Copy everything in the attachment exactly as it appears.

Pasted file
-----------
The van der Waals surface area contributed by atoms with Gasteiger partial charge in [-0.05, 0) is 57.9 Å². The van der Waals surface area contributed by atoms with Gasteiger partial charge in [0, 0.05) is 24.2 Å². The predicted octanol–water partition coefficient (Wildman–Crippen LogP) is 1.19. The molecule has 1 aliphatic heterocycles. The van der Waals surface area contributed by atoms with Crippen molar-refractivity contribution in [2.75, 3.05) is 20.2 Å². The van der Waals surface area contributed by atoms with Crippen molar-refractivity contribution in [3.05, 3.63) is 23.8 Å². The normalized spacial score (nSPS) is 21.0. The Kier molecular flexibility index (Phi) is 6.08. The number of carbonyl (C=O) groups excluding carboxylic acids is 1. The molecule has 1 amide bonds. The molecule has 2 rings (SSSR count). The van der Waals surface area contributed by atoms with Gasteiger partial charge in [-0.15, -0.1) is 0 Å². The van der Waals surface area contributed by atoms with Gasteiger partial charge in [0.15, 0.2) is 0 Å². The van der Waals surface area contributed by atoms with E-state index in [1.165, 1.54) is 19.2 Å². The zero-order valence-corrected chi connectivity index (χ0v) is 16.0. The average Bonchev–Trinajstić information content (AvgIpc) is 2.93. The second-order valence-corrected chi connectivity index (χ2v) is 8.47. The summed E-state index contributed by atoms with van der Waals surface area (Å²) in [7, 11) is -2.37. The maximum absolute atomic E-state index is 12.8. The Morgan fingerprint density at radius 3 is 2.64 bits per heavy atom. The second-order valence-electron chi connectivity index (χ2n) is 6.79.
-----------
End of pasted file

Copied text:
The van der Waals surface area contributed by atoms with Gasteiger partial charge in [-0.05, 0) is 57.9 Å². The van der Waals surface area contributed by atoms with Gasteiger partial charge in [0, 0.05) is 24.2 Å². The predicted octanol–water partition coefficient (Wildman–Crippen LogP) is 1.19. The molecule has 1 aliphatic heterocycles. The van der Waals surface area contributed by atoms with Crippen molar-refractivity contribution in [2.75, 3.05) is 20.2 Å². The van der Waals surface area contributed by atoms with Crippen molar-refractivity contribution in [3.05, 3.63) is 23.8 Å². The normalized spacial score (nSPS) is 21.0. The Kier molecular flexibility index (Phi) is 6.08. The number of carbonyl (C=O) groups excluding carboxylic acids is 1. The molecule has 1 amide bonds. The molecule has 2 rings (SSSR count). The van der Waals surface area contributed by atoms with Gasteiger partial charge in [-0.15, -0.1) is 0 Å². The van der Waals surface area contributed by atoms with Gasteiger partial charge in [0.15, 0.2) is 0 Å². The van der Waals surface area contributed by atoms with E-state index in [1.165, 1.54) is 19.2 Å². The zero-order valence-corrected chi connectivity index (χ0v) is 16.0. The average Bonchev–Trinajstić information content (AvgIpc) is 2.93. The second-order valence-corrected chi connectivity index (χ2v) is 8.47. The summed E-state index contributed by atoms with van der Waals surface area (Å²) in [7, 11) is -2.37. The maximum absolute atomic E-state index is 12.8. The Morgan fingerprint density at radius 3 is 2.64 bits per heavy atom. The second-order valence-electron chi connectivity index (χ2n) is 6.79.